Canadian advocates point to abortion pills as an underused option in that country amid uncertainty over the future of the procedure in the United States, highlighting its accessibility.
Any doctor who can prescribe medication is able to facilitate what is known as a “medical” or “medication” abortion, which can be performed safely at home rather than requiring a trip to a clinic or hospital,” said Autumn Reinhardt-Simpson, founder of the Alberta Abortion Access Network.
“Abortion can be safely managed at home with these pills,” Reinhardt-Simpson said. “The lack of understanding that (doctors and pharmacists) even have the ability to prescribe or dispense these things, is really holding back a lot of progress in terms of access to abortion.”
Some abortion clinics and doctors’ offices are offering “no-contact” abortions for up to 10 weeks, a service that has become more common during the COVID-19 pandemic.
There is renewed scrutiny of the issue of abortion access after a draft document leaked to Politico suggesting the US Supreme Court was set to overturn Roe v. Wade, the landmark 1973 case that legalized abortion nationwide.
In Canada, the right to abortion is decriminalized, but the procedure isn’t always easily accessible for those who can’t arrange to go to a clinic – which advocates have said the abortion pill can help .
“There are so many barriers – physical, mental, emotional – to accessing an abortion here in Canada,” Reinhardt-Simpson said. “The first is that the country is so big. And you have these big, geographically distant cities where most of the clinics are.
The abortion pill, mifepristone, became available in Canada in early 2017, but various restrictions, such as the requirement that only specially trained doctors, not pharmacists, prescribe the drug and watch the patient take the pill, were in place until that date. November.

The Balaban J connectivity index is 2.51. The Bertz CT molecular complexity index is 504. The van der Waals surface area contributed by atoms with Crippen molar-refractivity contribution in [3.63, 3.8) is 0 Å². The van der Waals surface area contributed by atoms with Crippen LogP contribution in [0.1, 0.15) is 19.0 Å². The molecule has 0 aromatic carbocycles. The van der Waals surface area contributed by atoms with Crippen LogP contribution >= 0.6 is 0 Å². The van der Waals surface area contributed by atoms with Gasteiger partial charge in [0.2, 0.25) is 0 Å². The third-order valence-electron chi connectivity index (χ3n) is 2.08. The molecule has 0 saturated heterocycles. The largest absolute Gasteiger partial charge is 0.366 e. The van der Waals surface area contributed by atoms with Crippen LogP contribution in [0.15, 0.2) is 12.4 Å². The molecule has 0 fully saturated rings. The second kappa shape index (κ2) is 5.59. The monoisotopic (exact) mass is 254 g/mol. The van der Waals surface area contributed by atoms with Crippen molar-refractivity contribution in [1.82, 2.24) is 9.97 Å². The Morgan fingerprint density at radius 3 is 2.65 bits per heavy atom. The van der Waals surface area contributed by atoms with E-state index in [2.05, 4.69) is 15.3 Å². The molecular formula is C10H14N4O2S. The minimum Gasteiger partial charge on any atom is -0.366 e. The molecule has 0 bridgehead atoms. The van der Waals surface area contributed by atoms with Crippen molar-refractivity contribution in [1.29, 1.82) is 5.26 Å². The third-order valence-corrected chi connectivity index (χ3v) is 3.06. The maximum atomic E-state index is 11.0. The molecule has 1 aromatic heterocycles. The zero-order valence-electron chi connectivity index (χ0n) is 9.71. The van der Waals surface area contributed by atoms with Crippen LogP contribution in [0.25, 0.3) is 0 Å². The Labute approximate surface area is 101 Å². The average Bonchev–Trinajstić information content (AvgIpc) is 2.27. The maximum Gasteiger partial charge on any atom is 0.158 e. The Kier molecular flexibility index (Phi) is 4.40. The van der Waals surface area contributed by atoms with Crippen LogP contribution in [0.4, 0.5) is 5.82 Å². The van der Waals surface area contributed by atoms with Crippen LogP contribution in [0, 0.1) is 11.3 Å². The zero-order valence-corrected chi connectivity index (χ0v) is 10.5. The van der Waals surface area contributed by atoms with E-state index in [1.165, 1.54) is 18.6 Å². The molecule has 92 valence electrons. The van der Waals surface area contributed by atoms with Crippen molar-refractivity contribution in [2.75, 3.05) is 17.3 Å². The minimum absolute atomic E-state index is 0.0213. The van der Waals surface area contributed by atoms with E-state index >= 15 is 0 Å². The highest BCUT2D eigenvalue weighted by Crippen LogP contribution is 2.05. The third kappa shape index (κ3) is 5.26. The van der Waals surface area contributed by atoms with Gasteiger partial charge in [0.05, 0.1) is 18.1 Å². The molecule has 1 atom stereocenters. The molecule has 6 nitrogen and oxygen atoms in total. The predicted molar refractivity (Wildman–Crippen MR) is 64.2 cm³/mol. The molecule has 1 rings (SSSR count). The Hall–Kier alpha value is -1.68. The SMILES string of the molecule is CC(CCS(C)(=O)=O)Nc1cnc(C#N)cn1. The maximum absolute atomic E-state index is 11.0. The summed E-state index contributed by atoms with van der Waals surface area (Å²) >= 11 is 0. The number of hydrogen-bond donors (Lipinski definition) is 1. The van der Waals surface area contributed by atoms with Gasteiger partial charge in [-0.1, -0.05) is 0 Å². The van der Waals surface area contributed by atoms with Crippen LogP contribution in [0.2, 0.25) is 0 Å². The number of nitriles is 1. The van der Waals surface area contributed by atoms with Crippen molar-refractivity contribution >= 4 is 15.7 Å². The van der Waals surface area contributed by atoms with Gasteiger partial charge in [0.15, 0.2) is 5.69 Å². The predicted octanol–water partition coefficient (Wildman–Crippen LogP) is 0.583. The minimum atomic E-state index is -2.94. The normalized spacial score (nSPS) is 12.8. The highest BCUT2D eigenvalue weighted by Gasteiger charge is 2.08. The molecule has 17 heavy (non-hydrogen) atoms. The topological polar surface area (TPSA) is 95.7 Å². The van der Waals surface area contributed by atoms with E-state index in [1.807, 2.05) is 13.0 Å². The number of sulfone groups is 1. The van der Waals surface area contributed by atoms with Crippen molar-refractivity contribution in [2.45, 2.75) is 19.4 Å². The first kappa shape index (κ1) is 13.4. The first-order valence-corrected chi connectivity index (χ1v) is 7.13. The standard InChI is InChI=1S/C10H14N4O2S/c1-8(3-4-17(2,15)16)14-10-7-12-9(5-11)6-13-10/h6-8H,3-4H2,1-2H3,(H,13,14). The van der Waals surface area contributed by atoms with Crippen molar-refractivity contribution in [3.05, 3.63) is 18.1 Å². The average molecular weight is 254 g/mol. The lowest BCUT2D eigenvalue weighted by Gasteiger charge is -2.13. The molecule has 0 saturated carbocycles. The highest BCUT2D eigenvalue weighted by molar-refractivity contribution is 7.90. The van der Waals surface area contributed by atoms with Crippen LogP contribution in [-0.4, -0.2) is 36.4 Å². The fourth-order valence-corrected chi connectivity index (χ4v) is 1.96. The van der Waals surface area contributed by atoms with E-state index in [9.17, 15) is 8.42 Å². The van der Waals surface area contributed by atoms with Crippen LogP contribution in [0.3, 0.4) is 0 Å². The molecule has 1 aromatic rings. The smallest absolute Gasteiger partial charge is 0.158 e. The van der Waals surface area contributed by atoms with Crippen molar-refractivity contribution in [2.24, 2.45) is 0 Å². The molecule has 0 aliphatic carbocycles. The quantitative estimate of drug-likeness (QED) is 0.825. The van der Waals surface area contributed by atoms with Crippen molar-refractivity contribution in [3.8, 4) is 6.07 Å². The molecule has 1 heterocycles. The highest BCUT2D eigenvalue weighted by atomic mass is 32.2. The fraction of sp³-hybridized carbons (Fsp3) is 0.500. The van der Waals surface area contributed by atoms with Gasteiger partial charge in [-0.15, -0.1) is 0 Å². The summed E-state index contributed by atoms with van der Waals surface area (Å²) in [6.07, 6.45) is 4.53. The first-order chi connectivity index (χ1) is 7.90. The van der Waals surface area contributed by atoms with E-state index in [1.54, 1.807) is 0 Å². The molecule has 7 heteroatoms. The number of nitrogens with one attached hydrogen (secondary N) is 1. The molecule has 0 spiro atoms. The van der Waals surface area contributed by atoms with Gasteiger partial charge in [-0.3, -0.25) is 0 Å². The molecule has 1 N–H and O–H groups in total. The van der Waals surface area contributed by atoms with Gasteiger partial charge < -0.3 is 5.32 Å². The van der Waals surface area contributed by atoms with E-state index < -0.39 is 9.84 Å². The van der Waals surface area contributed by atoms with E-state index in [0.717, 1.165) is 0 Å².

A University of British Columbia study published in January in the New England Journal of Medicine found that in the four years before the drug went on sale, medical abortions accounted for 2.2% of procedures in Ontario.
In months when mifepristone was available but access was restricted, the number rose to 8.3%, according to the research. After the restrictions were lifted, from November 7, 2017 to March 15, 2020, the proportion rose to 31.4%.
The study found that regardless of restrictions on mifepristone, there were only “serious adverse events” in 0.04% of cases, or one in 2,500. These events include blood transfusions and admissions to intensive care. There were complications, such as infection, in 0.69% of cases after the restrictions were lifted, compared to 0.67% when they were in place.
The study examined “population-based administrative data” from Ontario on the use, safety and effectiveness of the pill.
Abortion rates in Canada have declined, and UBC research found the decline continued after mifepristone became available, although it slowed somewhat.
The data does not include medical abortions after the onset of the COVID-19 pandemic, when more medical care was withdrawn.
Joyce Arthur, executive director of the Abortion Rights Coalition of Canada, said the general trend in medicine has also had an effect on abortion.
“Ironically, the pandemic has helped give a boost to telemedicine abortion services, where people can call the doctor and get a prescription, then just go to the local pharmacy to pick it up,” he said. she stated.
“There is still a lot of work to be done to improve this access as well. But it happens. And I think it’s a work in progress, but it’s definitely going to help a lot to relieve the stress on clinics and hospitals.
Virtual care for medical abortions has received approval from medical groups.
The Canadian Pharmacists Association said in a statement Thursday
“CPhA has long called for action to close gaps in care and improve patient access to abortion services, especially in rural or remote communities,” the group said. “This includes supporting pharmacists who dispense Mifegymiso and providing equitable and universal access to medical abortion across Canada.
The Society of Obstetricians and Gynecologists of Canada released a protocol document during the pandemic guiding physicians through two-step drug prescribing and telemedicine follow-up.
If less than 70 days have passed since the patient’s last menstrual period, the whole process can be done through virtual care. If it has been more than 70 days or the patient cannot remember the date of her last menstrual period, or if there are risk factors for complications such as ectopic pregnancy, she should be referred for an ultrasound .
The protocol also calls for three follow-up appointments, one week, four weeks and five weeks after the patient has taken the two pills.
This report from The Canadian Press was first published on May 5, 2022.